#12: Gloriosa Lily (Gloriosa superba 'Rothschildiana')
says, "Some cultural notes on Gloriosa rothschildiana -
I usually grow mine in very large containers (14 to 20" +).
I place the tubers (which are often shaped like fingers, legs, or L's) 2 inches below the top of the soil, they are placed horizontally an inch or two apart, 3 to 6 per container. If using pots or containers, its a good idea to have a trellis in place so as not to accidentally pierce one when it is covered with soil later. They can grow upward (by tendrils at leaf's end) up to 8 feet per season. It's essential to provide a support for them to grow upward on. The soil must be free draining (adding some sand usually helps). For most of my containers I put a couple inches of styrofoam peanuts in the bottom (this keeps the weight more manageable and helps drainage). Mine usually bloom through the whole summer season. When they decline by fall, taper off watering. I move mine to the basement for overwinter storage. If utilizing large pots, they may be be left dry in the pots till spring, when it is recommended they be re-potted. When tapped out of their old pot, an amazing juxtaposition has often occurred in that the tubers migrate from the horizontal plane to become vertical.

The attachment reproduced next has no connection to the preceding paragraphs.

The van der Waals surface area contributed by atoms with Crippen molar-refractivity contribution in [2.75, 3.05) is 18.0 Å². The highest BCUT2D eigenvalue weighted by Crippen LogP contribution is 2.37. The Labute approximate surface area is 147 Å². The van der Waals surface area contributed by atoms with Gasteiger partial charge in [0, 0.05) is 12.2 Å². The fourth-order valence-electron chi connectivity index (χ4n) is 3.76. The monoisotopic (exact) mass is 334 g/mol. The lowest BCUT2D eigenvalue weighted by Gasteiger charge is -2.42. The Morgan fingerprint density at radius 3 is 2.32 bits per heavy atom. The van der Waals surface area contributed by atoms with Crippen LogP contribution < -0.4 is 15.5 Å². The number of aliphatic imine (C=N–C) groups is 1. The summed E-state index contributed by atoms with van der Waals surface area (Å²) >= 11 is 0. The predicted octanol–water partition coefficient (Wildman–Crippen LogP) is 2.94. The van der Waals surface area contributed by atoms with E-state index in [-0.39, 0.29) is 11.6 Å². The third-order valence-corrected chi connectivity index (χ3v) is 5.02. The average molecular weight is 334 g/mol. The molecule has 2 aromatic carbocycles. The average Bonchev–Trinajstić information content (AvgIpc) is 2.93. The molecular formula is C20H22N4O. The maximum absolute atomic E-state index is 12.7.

I usually fertilize them with liquid Miracle Grow every 2 to 3 weeks.
One can ascertain when they'll come out of their dormancy by observing the tuber tips, which take on a pinkish coloration. At this point it is usually easier to establish which side goes up when planting because a rudimentary eye becomes visible and points upward. The basement here maintains a fairly constant average temperature around 60 degrees.
When grown outside, they prefer nighttime temps of 60 - 70 degrees, but they can tolerate temps down to 50 degrees. Preferred day temps are 75 degrees or higher with high humidity (typical midwest climate).
They can also be grown as houseplants or in the ground as summer plants.
At season's end or next season's beginning when you are extracting them from their habitat, it is easy to break them. If that happens, be not overly alarmed as each separate leg may bloom anyway."